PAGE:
Every interaction with her was fraught lest she would throw a sulk or sink into a pout.
As the Independent asked, “Can you really stand to see that pout and those shades one more time?”
Her answer was to pout out her lips in the most natural way in the world.
But he did not heed it, and the pout vanished, and tears rushed to her eyes.
"I think that I have a right to grumble a little if I pay," she said, with features between a smile and a pout.
But pout as she might, she could not prevail with James, whose vanity had been scratched.
Fannie had sat down by the roadside to pout, when General Lee came riding by.
His forehead was all puckered, and his red mouth set in a pout.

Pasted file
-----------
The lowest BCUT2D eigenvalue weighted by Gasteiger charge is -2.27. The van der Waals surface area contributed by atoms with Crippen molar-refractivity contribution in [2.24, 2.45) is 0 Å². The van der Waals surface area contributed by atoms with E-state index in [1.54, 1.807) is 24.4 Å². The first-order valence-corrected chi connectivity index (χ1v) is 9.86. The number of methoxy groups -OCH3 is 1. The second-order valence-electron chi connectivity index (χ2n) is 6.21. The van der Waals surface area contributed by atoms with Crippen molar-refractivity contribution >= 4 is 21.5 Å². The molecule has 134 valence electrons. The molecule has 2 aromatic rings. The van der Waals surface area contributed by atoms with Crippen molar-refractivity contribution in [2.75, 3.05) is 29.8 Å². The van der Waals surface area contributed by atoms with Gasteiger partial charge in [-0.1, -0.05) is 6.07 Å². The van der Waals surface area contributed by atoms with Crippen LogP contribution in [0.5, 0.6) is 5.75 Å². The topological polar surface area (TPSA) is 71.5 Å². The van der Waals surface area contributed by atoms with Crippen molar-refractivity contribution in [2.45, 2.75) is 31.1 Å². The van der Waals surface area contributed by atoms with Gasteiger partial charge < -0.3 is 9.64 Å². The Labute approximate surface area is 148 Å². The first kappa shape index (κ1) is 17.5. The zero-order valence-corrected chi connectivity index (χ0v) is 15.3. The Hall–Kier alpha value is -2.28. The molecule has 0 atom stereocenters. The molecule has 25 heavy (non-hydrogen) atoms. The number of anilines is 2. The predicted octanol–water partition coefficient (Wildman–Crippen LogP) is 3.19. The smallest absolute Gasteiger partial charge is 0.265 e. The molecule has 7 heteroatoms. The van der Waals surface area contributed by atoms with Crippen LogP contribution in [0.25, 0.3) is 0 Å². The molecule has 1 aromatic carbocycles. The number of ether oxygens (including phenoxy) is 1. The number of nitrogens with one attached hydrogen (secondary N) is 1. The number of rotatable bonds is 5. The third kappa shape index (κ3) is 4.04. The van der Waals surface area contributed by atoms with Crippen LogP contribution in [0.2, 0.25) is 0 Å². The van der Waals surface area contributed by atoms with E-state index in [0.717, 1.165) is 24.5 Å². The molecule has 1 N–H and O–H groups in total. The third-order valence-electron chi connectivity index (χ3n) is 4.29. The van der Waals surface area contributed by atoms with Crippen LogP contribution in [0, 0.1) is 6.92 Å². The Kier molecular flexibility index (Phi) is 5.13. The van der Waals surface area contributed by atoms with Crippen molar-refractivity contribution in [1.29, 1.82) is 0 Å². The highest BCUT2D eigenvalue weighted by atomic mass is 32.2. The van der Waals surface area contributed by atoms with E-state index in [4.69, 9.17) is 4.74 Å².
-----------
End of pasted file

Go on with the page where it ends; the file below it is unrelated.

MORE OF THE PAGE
Margot's pout did not make of her a very happy looking birthday girl.
"I don't see what you're laughing at," she said, with a suspicion of a pout.
early 14c., of uncertain origin, perhaps from Scandinavian (cf. Swedish dialectal puta "to be puffed out"), or Frisian (cf. East Frisian püt "bag, swelling," Low German puddig "swollen"); related via notion of "inflation" to Old English ælepute "fish with inflated parts," and Middle Dutch puyt, Flemish puut "frog," from hypothetical PIE imitative root *beu- suggesting "swelling" (see bull (n.2)). Related: Pouted; pouting. As a noun from 1590s.